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The Port of Manzanillo — Poised for Growth

The Port of Manzanillo, Colima, Mexico

The Port of Manzanillo, Colima, Mexico. Photo:

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With new management, port upgrades and expansion, and a record year in 2017, things are looking good for Mexico’s #1 port.

When the Port of Manzanillo appointed a new Managing Director last January, it was already enjoying a record year. The port saw a volume of 2.8 MillionTEUs in 2017, up some 10% over the previous year. In fact, traffic last year at Mexico’s ports was up 12.2% across the board. But is the trend sustainable? What about pressure to reform NAFTA, which is nearly 30 years old? Here’s a look at what’s made — and continues to make — the Port of Manzanillo Mexico’s busiest port.

Manzanillo is located in the state of Colima and is known by tourists for it’s beaches, beautiful views of the Pacific Ocean, and as the “sailfish capital of the world”. The Port of Manzanillo lies about 1500 nautical miles south of the busiest port in the Americas, the Port of Los Angeles. Besides facilitating trade with western ports in the U.S., Canada, and South America, Manzanillo’s access to the Pacific Ocean allows for trade with Asian, Indonesian, Australian and Russian ports to the west — a total of 74 ports around the world are covered by its 26 shipping lines. Besides containerized traffic, the port is equipped to handle bulk products such as cement and fertilizers, petroleum products, and bulk agriculture products such as wheat, fish oil, palm oil, and refrigerated foods and fluids. The port also features a cruise terminal.

The port of Manzanillo offers access to 74 ports covered by 26 shipping lines.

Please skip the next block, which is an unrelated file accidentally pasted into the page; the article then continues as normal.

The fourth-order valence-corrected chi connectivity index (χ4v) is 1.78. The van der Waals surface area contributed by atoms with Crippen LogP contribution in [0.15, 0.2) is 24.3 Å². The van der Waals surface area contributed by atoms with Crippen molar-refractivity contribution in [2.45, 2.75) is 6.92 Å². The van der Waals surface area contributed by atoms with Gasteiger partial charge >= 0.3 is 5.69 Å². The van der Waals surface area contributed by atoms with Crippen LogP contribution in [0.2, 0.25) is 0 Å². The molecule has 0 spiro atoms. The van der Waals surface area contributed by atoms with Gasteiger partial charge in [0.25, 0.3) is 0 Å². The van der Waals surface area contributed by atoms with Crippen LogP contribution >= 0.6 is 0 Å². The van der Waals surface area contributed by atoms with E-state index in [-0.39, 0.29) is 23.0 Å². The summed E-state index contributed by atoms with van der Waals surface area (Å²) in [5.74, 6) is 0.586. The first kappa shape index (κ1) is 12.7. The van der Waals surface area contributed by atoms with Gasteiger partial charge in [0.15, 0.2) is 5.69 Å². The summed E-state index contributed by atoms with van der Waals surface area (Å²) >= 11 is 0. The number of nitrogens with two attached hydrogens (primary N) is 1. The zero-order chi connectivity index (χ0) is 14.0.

Today’s Port of Manzanillo was established in the 1971, but it wasn’t until 1993, when the federal government established API (Administración Portuaria Integral)Manzanillo, that it started to be developed into what would become the nation’s busiest port. In 1995, it began privatizing its facilities, and today all port services are operated by private companies. In 2012, the port created islands, and planted some 15,000 mangrove trees in the Valle de las Garzas Lagoon, a protected wildlife area, and was the first to received the “Puerto Limpio” award from the federal government in 2016.

Improvements Continue

The Mexican government has pledged $5B by for upgrading the nations network of 117 ports, and at least some of that money will go to the Port of Manzanillo. In January API Manzanillo named Ovidio Noval Nicolau as Managing Director. Dr. Ovidio Noval will certainly have his work cut out for him, as the port moves forward with ambitious plans toexpand into the Cuyutlán Lagoon. Expansion of one of the two existing terminals is also underway. The port already has a 1.5 million TEU capacity terminal operated by SSA. The port’s second 650,000-TEU capacity terminal, operated by Contecon Manzanilloand recently outfitted with two Chinese super-post-Panamax cranes, is set for a second stage expansion this year, and a third stage by 2025, projected to push the port’s total capacity to 4 million TEUs.